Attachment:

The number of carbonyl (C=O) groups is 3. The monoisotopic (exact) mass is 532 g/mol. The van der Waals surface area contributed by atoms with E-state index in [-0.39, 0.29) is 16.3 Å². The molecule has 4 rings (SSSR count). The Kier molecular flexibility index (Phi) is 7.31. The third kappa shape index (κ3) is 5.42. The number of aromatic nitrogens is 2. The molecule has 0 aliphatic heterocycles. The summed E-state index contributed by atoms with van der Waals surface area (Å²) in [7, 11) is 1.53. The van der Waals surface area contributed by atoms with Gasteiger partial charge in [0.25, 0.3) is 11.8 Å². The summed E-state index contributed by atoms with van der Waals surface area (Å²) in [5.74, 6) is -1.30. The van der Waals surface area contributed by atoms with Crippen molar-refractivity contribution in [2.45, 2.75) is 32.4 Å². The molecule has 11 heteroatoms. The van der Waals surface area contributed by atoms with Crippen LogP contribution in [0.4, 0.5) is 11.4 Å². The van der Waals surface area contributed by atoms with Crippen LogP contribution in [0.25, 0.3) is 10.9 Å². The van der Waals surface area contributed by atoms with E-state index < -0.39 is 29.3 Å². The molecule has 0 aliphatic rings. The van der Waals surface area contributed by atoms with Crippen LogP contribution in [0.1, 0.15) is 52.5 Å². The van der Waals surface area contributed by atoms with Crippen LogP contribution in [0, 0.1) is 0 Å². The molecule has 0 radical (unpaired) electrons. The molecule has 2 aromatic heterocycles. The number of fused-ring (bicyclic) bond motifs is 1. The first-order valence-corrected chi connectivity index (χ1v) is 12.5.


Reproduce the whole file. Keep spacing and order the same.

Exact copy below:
The number of carbonyl (C=O) groups is 3. The monoisotopic (exact) mass is 532 g/mol. The van der Waals surface area contributed by atoms with E-state index in [-0.39, 0.29) is 16.3 Å². The molecule has 4 rings (SSSR count). The Kier molecular flexibility index (Phi) is 7.31. The third kappa shape index (κ3) is 5.42. The number of aromatic nitrogens is 2. The molecule has 0 aliphatic heterocycles. The summed E-state index contributed by atoms with van der Waals surface area (Å²) in [7, 11) is 1.53. The van der Waals surface area contributed by atoms with Gasteiger partial charge in [0.25, 0.3) is 11.8 Å². The summed E-state index contributed by atoms with van der Waals surface area (Å²) in [5.74, 6) is -1.30. The van der Waals surface area contributed by atoms with Crippen molar-refractivity contribution in [2.45, 2.75) is 32.4 Å². The molecule has 11 heteroatoms. The van der Waals surface area contributed by atoms with Crippen LogP contribution in [0.4, 0.5) is 11.4 Å². The van der Waals surface area contributed by atoms with Crippen LogP contribution in [0.25, 0.3) is 10.9 Å². The van der Waals surface area contributed by atoms with E-state index < -0.39 is 29.3 Å². The molecule has 0 aliphatic rings. The van der Waals surface area contributed by atoms with Crippen LogP contribution in [0.1, 0.15) is 52.5 Å². The van der Waals surface area contributed by atoms with Crippen LogP contribution in [0, 0.1) is 0 Å². The molecule has 0 radical (unpaired) electrons. The molecule has 2 aromatic heterocycles. The number of fused-ring (bicyclic) bond motifs is 1. The first-order valence-corrected chi connectivity index (χ1v) is 12.5.